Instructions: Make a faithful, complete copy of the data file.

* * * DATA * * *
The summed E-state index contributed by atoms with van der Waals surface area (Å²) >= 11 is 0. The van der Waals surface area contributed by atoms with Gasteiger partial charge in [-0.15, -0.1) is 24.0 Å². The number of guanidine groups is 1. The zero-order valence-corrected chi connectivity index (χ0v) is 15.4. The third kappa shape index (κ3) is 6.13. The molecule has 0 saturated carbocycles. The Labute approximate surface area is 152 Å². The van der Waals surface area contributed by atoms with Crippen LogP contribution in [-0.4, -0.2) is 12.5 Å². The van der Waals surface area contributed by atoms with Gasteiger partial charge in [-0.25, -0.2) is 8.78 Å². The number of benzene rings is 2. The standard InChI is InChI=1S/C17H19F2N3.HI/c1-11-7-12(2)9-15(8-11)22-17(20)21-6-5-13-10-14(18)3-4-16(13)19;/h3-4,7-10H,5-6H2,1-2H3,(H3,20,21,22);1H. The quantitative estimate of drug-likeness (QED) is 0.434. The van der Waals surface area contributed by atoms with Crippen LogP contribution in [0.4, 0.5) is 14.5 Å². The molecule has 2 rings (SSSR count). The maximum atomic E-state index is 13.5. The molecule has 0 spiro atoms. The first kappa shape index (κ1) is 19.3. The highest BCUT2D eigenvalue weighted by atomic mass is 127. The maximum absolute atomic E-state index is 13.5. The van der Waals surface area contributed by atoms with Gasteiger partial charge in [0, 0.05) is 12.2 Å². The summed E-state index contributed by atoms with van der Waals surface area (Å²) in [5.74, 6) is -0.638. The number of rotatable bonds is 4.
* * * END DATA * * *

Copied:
The summed E-state index contributed by atoms with van der Waals surface area (Å²) >= 11 is 0. The van der Waals surface area contributed by atoms with Gasteiger partial charge in [-0.15, -0.1) is 24.0 Å². The number of guanidine groups is 1. The zero-order valence-corrected chi connectivity index (χ0v) is 15.4. The third kappa shape index (κ3) is 6.13. The molecule has 0 saturated carbocycles. The Labute approximate surface area is 152 Å². The van der Waals surface area contributed by atoms with Crippen LogP contribution in [-0.4, -0.2) is 12.5 Å². The van der Waals surface area contributed by atoms with Gasteiger partial charge in [-0.25, -0.2) is 8.78 Å². The number of benzene rings is 2. The standard InChI is InChI=1S/C17H19F2N3.HI/c1-11-7-12(2)9-15(8-11)22-17(20)21-6-5-13-10-14(18)3-4-16(13)19;/h3-4,7-10H,5-6H2,1-2H3,(H3,20,21,22);1H. The quantitative estimate of drug-likeness (QED) is 0.434. The van der Waals surface area contributed by atoms with Crippen LogP contribution in [0.4, 0.5) is 14.5 Å². The molecule has 2 rings (SSSR count). The maximum atomic E-state index is 13.5. The molecule has 0 spiro atoms. The first kappa shape index (κ1) is 19.3. The highest BCUT2D eigenvalue weighted by atomic mass is 127. The maximum absolute atomic E-state index is 13.5. The van der Waals surface area contributed by atoms with Gasteiger partial charge in [0, 0.05) is 12.2 Å². The summed E-state index contributed by atoms with van der Waals surface area (Å²) in [5.74, 6) is -0.638. The number of rotatable bonds is 4.